HAPPY: Does anything else spring to mind?

DAN W. SWEAT: Venues come and go I guess.

HAPPY: I thought about putting venues in there, but as you say they’re kind of always in flux.

DAN W. SWEAT: Yeah I’m not saying there’s more or less, one closes and another one pops up in its place.

HAPPY: Exactly.

BERKFINGER: Our street in Marrickville is like Nashville. There’s like 12 recording studios on the street, and three venues.

HAPPY: Where Golden Retriever is?

BERKFINGER: Yeah, on Faversham St.

MC BAD GENIUS: There’s some rehearsal rooms down the street as well.

BERKFINGER: I’ve heard of people moving from Melbourne to that street.

MC BAD GENIUS: To make it.

HAPPY: Nice. On the music side, in Sydney right now there’s a big punk thing and a big psychedelic thing, what was the thing Sydney was slamming in 2009?

DAN W. SWEAT: It was kind of the tail-end of garage rock, wasn’t it?

MC BAD GENIUS: It was electro?

BERKFINGER: No, like offbeat hi-hat, funk punk. Like Red Riders and stuff, all those bands.

DAN W. SWEAT: Yeah all that, I don’t know what you call it, nu-disco or something? Klaxons style bands were tailing off. It was also the end of garage rock, Strokes and Jet style bands were tailing off a little.

BERKFINGER: Garage though? I reckon there’s more garage around now.

HAPPY: There’s a lot of garage now. Especially old-school, like ’60s/’70s garage.

BERKFINGER: When we got played on triple j people were like “you won’t get played on triple j because you play garage rock ‘n’ roll. They don’t play that”.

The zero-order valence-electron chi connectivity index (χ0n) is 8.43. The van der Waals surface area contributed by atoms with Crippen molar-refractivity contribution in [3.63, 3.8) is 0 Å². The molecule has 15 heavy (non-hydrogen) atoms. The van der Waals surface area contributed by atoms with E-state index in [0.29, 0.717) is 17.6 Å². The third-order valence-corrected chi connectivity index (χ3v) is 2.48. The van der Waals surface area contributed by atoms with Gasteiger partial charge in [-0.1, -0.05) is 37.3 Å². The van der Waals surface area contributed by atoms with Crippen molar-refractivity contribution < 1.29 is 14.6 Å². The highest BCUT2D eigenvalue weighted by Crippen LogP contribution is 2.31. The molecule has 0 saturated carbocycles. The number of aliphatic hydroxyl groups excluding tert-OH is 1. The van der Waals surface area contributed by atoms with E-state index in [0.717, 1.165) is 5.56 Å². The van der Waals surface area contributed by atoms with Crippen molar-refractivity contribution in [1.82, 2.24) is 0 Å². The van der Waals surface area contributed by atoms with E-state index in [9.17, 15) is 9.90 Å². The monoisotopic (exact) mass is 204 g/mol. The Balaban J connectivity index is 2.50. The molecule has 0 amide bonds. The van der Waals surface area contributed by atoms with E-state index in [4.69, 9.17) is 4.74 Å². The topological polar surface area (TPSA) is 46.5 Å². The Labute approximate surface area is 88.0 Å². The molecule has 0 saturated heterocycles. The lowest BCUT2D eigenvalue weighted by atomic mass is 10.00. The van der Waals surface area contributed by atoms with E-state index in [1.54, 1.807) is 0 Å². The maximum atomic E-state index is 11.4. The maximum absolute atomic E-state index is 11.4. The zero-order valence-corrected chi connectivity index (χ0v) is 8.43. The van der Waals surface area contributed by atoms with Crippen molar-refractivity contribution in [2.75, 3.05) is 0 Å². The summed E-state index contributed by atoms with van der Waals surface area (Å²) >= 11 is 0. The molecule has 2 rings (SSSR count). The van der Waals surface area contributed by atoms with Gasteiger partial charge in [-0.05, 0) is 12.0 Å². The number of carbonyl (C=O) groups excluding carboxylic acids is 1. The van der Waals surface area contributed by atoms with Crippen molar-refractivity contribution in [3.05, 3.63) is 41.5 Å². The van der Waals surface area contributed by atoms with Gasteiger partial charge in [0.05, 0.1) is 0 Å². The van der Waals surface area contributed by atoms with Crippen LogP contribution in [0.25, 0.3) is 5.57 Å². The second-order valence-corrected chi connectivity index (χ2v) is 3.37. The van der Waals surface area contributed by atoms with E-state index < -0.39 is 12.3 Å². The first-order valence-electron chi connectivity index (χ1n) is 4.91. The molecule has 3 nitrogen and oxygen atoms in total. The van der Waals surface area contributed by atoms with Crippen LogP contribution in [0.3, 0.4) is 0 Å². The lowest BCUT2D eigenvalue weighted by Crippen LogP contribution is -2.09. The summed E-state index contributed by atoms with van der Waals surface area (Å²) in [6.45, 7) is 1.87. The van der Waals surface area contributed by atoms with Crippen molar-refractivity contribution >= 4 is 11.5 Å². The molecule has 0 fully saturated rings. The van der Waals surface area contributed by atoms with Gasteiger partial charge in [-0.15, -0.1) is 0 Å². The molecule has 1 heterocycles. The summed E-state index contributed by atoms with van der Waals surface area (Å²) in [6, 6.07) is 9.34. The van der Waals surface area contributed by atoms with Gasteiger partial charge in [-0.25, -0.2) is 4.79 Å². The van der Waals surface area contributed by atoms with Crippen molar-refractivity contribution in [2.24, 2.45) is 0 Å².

DAN W. SWEAT: There’s the wave of, I don’t know, skate punk? Like Dune Rats and that. DZ Deathrays, I don’t know, what do you call it?

BERKFINGER: Bong punk.

DAN W. SWEAT: Yeah! After Frenzal Rhomb and stuff it kind of went away for a bit. Now it’s back big time.

BERKFINGER: Do you know about the time I mixed Dune Rats and they couldn’t pay their bill for ages? And I eventually hassled them and they were like “Awww man…”, you know how they speak? That’s how they write emails, they were like “I’m gonna have to get my mum to pay, ay, we’ll put it on her credit card.” And their mum paid for their first mix.

DAN W. SWEAT: Hope they paid it back.

BERKFINGER: I think they paid it back.

HAPPY: I think they’re pretty sorted now.

BERKFINGER: They would literally write “yewwww!” 

Philadelphia Grand Jury Dani Hansen Happy Mag Oktoberwest